Changing climate – changing behavior: integrating adaptive economic behavior in land-use models
NWO VENI (2012-2016) - €250.000
Climate change threatens economic development by increasing the probability and severity of natural disasters like Hurricane Katrina and Sandy, or recent European and Australian flooding. Rising hazard risks affect land-use and economic behavior in land markets potentially causing non-marginal changes. New information about risks, socio-economic dynamics, and exchange of opinions alters land-use choices and associated potential damage. This presents a major scientific challenge for current policy support tools, in which economic components are designed to tackle marginal changes and omit behavioral adaptation triggered by changing climate.
The VENI project addresses this gap by incorporating adaptive expectations about land market dynamics and evolution of individual risk perception into land-use models. Within this project I develop spatial agent-based models linking increasing climate-induced risks with empirically-grounded adaptive behavior. It uniquely combines knowledge from land-use modeling, spatial economics, climate change research, agent-based modeling, and theories of behavior under uncertainty. Data from hedonic analysis of past housing transactions and data about potential dynamics of future risk perception derived from human subjects’ experiments is being employed.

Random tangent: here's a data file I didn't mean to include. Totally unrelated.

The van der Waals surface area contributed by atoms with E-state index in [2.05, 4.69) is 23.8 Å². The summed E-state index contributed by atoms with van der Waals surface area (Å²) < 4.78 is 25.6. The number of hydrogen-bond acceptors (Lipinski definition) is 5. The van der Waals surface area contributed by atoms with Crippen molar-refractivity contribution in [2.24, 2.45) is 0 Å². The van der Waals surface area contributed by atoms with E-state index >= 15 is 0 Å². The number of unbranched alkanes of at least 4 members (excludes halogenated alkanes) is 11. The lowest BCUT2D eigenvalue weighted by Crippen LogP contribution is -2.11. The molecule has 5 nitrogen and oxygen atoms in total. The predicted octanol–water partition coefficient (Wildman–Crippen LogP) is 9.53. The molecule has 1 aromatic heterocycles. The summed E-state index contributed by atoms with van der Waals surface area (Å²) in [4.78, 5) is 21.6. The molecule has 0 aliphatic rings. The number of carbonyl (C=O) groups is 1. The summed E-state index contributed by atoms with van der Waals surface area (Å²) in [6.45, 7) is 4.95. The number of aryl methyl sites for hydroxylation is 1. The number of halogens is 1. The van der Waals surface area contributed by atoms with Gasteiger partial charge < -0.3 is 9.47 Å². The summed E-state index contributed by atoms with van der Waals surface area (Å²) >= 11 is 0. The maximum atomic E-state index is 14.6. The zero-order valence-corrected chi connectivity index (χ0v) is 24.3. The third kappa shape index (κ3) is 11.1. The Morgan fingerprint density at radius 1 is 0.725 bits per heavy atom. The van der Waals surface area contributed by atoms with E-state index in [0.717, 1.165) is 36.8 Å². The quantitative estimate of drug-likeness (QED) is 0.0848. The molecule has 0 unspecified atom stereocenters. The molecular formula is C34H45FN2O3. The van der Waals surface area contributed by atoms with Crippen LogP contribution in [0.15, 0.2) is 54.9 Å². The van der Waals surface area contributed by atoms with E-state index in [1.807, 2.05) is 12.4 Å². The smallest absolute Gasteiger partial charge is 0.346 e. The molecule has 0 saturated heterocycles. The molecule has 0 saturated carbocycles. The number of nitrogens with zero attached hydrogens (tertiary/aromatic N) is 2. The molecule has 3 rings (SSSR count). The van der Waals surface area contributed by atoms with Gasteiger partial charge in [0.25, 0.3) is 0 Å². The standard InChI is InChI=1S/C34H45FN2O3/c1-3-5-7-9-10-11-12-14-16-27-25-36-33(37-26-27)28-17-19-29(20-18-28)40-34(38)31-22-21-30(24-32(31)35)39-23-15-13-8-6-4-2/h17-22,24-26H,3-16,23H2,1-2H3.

The project focuses on urban coastal and delta areas in the Netherlands and USA. Its broader scientific goal is to explore and manage aggregated effects of individual risk perception dynamics in hazard-prone areas, providing new policy support tools for climate adaptation.
Collaborating institutions: East Carolina University (USA), Deltares (NL)